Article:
A new report released by Internet security firm Symantec highlights the security risks of personal and wearable tracking devices such as the FitBit, and even self-tracking apps such as Runkeeper, Runtastic, and MapMyRun. In our efforts to track and quantify our every move (what Symantec calls the “Quantified Self” movement), we are generating an unbelievable amount of data, including location data, that can be used to profile us, track our location, and even to steal our identity.
In the report, released earlier this week as a white paper entitled How Safe is Your Quantified Self?”, Symantec researchers Mario Ballano Barcena, Candid Wueest, and Hon Lau explain that “Symantec has found security risks in a large number of self-tracking devices and applications. One of the most significant findings was that all of the wearable activity-tracking devices examined, including those from leading brands, are vulnerable to location tracking.”
Moreover, say Barcena, et al, they also found serious concerns with how personal data is stored and managed by such devices, such as your passwords being transmitted in plain text.
According to the report, there are three primary potential points of failure in terms of security for your personal data: your data on the device (or in the app) itself, the transmission vector when the data is being transmitted (such as from your device or app to the server), and your data’s storage on the server (i.e. in the cloud).
The devices themselves can be subject to malware, and of course can be stolen.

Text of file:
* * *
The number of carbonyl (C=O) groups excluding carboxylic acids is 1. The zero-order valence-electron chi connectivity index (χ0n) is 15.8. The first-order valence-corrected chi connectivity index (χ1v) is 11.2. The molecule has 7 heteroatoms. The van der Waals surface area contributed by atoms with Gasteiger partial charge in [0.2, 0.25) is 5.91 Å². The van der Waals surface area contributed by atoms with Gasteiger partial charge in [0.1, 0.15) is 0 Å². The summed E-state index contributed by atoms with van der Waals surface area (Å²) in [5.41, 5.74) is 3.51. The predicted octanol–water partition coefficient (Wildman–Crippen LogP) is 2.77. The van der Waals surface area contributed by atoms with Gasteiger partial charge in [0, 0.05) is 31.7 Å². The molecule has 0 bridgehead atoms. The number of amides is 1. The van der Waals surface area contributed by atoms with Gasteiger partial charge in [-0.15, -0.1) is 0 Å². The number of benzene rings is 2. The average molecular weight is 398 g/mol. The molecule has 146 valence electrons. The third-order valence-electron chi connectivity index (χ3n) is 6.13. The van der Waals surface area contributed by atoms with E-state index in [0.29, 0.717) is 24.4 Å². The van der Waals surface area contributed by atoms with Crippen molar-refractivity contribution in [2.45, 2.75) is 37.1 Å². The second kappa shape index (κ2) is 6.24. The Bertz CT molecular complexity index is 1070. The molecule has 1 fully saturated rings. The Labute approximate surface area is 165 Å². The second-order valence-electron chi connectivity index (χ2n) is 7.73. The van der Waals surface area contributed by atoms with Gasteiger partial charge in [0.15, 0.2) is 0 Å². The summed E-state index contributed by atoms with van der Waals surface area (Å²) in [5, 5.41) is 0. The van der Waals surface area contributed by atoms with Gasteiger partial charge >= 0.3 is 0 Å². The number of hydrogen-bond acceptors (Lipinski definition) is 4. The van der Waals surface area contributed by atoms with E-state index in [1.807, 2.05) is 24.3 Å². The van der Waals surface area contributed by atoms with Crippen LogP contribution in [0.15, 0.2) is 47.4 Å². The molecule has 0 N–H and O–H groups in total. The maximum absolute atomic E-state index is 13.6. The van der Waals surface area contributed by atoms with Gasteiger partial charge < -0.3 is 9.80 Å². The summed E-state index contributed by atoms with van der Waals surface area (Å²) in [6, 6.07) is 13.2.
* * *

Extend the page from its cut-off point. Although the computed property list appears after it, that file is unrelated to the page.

|Pssst! Get notified of new TIP articles here:|
Of risks during the transmission phase, the researchers explain that “Data collected by self-tracking apps and devices often need to be sent to the cloud either in real time or in batches, such as at the end of an activity session. Transmission may occur directly from the device to the cloud or from the device, to a computer, and then to the cloud,” adding that “During transmission, data is at risk from an array of possible threats. These include traffic sniffing…and man-in-the-middle and redirection attacks, which could cause data to be sent to the wrong server.”
And of course once your personal data is in the cloud, on the service’s servers, all bets are off. One can hardly pick up a paper (does anybody do that any more?) without reading about the newest, biggest hacking scandel in which the user data of all of one company or another’s user accounts was hacked.
In addition to profiling us, tracking us, and stealing our identity, says Symantec, this data, when in the wrong hands, can be used to stalk us, embarrass us, and even subject us to extortion (“we know where you were when you told your wife that you were working out at the gym”).
Think this is an unlikely event?
20% of all apps transmit passwords in the clear, says Symantec, and “All of the wearable activity tracking devices examined, including those from leading brands, are vulnerable to location tracking.”
The report closes with the following suggestions to users of tracking devices:
• Use a screen lock or password to prevent unauthorized access to your device
• Do not reuse the same user name and password between different sites
• Use strong passwords
• Turn off Bluetooth when not required
• Be wary of sites and services asking for unnecessary or excessive information
• Be careful when using social sharing features
• Avoid sharing location details on social media
• Install app and OS updates when available
• Use a device based security solution
• Use full device encryption if available
…or, you could just ditch the tracking devices, and enjoy your activities for their own inherent value.
(Hey! Please let us know if you liked this article by leaving us a comment!)
You might also like some of our other articles: